Rock City, Nottingham

Once a club hosting variety acts and darts championships, in the '80s it embraced the spirit of rock, bringing acts enjoying sudden fame in the London-centric music press to the ears of a music-loving Midlands crowd. Steve Sutherland has the story of Rock City

We've got to start somewhere so why not with Gaye Bykers On Acid? The Bykers were from Leicester, had a singer called Ian who called himself Mary and were members of what the music press back in the late 1980s called Grebo, which meant you came from the Midlands, had a thing for denim and leather and wore your hair in a mess of dreadlocks.

They also liked to dress in women's clothing and play gigs under the pseudonym Lesbian Dopeheads On Mopeds, occasionally supporting themselves at their own gigs to get paid twice.

Their debut LP for Virgin was called Drill Your Own Hole which is precisely what you had to do if you'd purchased one of the first copies released on vinyl, because they went out to the shops with no hole in the middle. Oh, and the Bykers played Nottingham Rock City on the 31st of August 1987.

Come to think of it though, we could just as easily have started with Vitamin Z, who headlined NRC on the 8th of August 1985. They were a synthpop duo from Sheffield whose singer, Geoff Barradale, had a sweet soul voice and recorded the video for their second single, 'Circus Ring (We Scream About)', in Istanbul. It was the first time artists from Western Europe were allowed back into Turkey after the debacle over the brutality shown in Alan Parker's 1978 movie Midnight Express.

I liked Vit Z a lot and went along for that ride. Their subsequent career came to pretty much nothing and I'd forgotten all about them for the best part of 20 years until I was at an NME Awards ceremony and Geoff came bounding over. He'd only become the guy who discovered and managed The Arctic Monkeys! Must be a millionaire by now. Good on him!


Or what about Blue Rondo A La Turk, whose shot at fame included the single 'Klactoveesedstein'. A sharp-looking collective of zoot-suited, samba-obsessed New Romantic nightclubbers named after a cool 1959 Dave Brubeck jazz composition, they headlined Rock City on the 26th of August 1982. Another single, 'Me & Mr Sanchez', got to No 1 in Brazil and became the theme tune when the Brazilians played host to the soccer World Cup that same year.

Envy Of Music Fans
OK, I guess you'll have gathered by now that the Bykers, Vit Z and Blue Rondo are not the kind of talents we usually revisit when celebrating great rock venues. But that's the beauty of Nottingham's Rock City. Whereas other clubs and arenas have landmark shows, big musical game-changers or astonishing debuts for which they have become (in)famous, Rock City actually can't boast any that I can discover.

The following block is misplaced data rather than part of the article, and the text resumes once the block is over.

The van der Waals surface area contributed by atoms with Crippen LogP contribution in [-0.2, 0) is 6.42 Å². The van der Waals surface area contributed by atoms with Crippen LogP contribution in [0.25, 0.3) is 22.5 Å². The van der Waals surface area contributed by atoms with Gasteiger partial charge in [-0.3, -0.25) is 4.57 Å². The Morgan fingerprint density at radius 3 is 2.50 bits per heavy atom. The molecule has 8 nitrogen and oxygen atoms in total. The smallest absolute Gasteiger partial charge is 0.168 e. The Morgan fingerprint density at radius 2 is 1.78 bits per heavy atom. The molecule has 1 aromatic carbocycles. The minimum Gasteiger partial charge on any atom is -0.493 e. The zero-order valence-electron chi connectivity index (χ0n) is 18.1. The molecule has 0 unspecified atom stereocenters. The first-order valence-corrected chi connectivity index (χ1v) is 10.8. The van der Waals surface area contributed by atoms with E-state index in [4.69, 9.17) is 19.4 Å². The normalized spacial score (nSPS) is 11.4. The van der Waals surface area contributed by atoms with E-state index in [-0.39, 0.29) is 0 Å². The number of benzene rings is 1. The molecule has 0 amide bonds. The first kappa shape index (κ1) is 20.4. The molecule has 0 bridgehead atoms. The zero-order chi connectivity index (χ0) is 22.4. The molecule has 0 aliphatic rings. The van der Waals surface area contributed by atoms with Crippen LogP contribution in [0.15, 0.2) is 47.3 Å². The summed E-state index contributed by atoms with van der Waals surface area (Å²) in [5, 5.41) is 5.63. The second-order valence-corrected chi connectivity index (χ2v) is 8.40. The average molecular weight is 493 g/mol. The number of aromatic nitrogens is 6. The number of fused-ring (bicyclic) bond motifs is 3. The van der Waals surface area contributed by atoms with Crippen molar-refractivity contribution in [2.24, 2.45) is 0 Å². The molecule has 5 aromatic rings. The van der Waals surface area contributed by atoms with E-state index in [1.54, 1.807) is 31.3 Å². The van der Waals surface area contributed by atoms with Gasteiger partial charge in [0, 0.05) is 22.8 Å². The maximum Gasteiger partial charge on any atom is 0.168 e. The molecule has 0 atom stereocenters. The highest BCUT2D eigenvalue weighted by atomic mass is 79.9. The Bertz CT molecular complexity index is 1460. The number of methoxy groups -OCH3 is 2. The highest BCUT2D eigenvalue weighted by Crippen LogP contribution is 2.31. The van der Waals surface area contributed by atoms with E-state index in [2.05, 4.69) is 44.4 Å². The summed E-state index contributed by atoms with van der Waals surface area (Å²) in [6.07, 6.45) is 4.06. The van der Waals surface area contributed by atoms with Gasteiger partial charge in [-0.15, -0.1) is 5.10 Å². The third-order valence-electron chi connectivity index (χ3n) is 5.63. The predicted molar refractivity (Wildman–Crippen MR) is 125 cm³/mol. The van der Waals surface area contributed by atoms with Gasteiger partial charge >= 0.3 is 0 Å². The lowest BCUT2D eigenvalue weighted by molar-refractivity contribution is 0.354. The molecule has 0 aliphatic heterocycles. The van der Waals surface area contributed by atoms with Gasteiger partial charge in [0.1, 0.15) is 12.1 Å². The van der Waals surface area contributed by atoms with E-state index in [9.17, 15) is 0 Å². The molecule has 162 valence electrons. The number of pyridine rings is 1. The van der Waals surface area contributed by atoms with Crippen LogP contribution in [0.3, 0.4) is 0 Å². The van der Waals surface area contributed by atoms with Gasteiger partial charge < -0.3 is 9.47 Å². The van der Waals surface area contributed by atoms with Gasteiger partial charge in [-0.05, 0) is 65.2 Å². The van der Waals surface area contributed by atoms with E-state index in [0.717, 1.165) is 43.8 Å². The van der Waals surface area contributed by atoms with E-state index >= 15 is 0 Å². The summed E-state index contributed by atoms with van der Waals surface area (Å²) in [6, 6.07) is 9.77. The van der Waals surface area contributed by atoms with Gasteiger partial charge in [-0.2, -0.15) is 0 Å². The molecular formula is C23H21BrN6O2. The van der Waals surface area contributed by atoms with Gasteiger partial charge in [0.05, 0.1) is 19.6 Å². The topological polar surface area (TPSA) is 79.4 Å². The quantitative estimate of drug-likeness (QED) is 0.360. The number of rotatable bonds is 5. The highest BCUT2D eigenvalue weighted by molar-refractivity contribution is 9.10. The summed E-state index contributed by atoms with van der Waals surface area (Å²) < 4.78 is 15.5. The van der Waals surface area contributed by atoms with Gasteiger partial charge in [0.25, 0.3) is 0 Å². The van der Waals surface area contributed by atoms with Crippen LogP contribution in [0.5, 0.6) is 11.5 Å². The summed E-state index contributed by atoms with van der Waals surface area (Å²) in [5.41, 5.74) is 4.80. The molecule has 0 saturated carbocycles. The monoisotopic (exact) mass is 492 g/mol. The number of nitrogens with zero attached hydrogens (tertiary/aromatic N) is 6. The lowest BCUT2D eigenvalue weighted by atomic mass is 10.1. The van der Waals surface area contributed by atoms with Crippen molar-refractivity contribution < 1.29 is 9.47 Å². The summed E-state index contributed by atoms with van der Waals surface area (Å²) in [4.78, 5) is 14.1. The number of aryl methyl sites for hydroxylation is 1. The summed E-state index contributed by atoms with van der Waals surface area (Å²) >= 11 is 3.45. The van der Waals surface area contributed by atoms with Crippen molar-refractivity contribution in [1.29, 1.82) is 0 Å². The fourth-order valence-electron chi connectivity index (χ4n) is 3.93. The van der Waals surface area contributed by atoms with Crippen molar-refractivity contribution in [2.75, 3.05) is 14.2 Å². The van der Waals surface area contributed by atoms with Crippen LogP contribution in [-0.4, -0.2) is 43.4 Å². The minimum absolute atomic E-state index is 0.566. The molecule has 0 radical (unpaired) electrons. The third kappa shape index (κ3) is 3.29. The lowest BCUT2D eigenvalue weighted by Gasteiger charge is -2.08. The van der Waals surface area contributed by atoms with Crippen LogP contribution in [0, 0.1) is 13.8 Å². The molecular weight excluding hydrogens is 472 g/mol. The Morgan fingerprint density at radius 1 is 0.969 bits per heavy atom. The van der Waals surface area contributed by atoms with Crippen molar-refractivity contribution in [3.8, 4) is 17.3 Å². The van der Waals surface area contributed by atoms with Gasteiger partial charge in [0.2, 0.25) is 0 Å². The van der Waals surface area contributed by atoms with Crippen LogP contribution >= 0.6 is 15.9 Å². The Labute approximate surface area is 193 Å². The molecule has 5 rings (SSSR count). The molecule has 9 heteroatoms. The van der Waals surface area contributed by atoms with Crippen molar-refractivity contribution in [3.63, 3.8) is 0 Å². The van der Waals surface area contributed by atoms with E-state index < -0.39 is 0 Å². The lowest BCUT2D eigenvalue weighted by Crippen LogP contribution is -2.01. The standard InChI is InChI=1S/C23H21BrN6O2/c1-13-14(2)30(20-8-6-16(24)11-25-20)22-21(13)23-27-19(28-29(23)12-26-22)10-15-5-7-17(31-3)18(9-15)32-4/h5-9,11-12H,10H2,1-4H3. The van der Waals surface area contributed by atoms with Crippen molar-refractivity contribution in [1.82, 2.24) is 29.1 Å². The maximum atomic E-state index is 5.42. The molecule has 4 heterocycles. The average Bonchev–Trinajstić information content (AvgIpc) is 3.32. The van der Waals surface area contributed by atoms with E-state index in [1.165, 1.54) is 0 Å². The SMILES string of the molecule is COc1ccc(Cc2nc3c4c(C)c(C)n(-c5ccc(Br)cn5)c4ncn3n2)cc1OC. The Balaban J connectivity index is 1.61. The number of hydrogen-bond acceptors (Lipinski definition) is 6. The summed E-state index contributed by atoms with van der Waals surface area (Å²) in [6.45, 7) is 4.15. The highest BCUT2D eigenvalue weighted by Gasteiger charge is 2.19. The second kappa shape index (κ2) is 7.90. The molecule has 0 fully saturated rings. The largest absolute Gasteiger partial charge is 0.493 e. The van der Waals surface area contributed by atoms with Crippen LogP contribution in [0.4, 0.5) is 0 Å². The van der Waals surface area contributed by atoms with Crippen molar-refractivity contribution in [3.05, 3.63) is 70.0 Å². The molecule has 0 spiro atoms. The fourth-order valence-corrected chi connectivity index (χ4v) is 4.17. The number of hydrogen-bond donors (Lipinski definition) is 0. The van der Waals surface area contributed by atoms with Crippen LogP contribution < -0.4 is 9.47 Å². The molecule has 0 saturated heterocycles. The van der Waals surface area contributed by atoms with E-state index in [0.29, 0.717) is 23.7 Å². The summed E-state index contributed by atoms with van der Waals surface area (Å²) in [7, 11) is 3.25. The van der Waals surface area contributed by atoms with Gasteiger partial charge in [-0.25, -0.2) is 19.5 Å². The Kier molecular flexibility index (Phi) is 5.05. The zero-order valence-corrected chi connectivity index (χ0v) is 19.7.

In reality, the stand-out fact concerning NRC is that according to the local police, between September 2011 and September 2012, 10% of the mobile phones stolen in Nottinghamshire were nicked here.

Having said that, Rock City is the kind of venue that's the envy of music fans in any town you care to think of. It's a place run with such admirably pragmatic business acumen that, while other local venues are going to the wall, it's still going strong after 35 years.

Its success is not exactly rocket science come to think of it – the booking policy appears to be magnificently straightforward – hire all the acts which are being hyped as flavour of the year/month/even week by the London-centric music press and let the local kids have a gander.


High Hopes
The first act to play the 2450 capacity Rock City were The Undertones on the 11th of December 1980. Iron Maiden were supposed to baptise the venue a week or so earlier but they had to cancel because the electrics weren't quite ready. The club had been taken over by a bloke called Sammy Johnson, who raised funding from local businesses to back his hunch that turning the Heart Of The Midlands variety club into something a bit more modern would pay financial dividends.

Another bloke called Paul Mason took on the management job and they were up and rolling, booking bills that make fascinating reading looking back. More than the roster of any other venue I can call to mind, Rock City represents a who's who of acts hooked on high hopes and dreams only to discover the harsh realities of an industry that teases with the promise of superstardom then actually delivers, more often than not, footnotes and ephemera.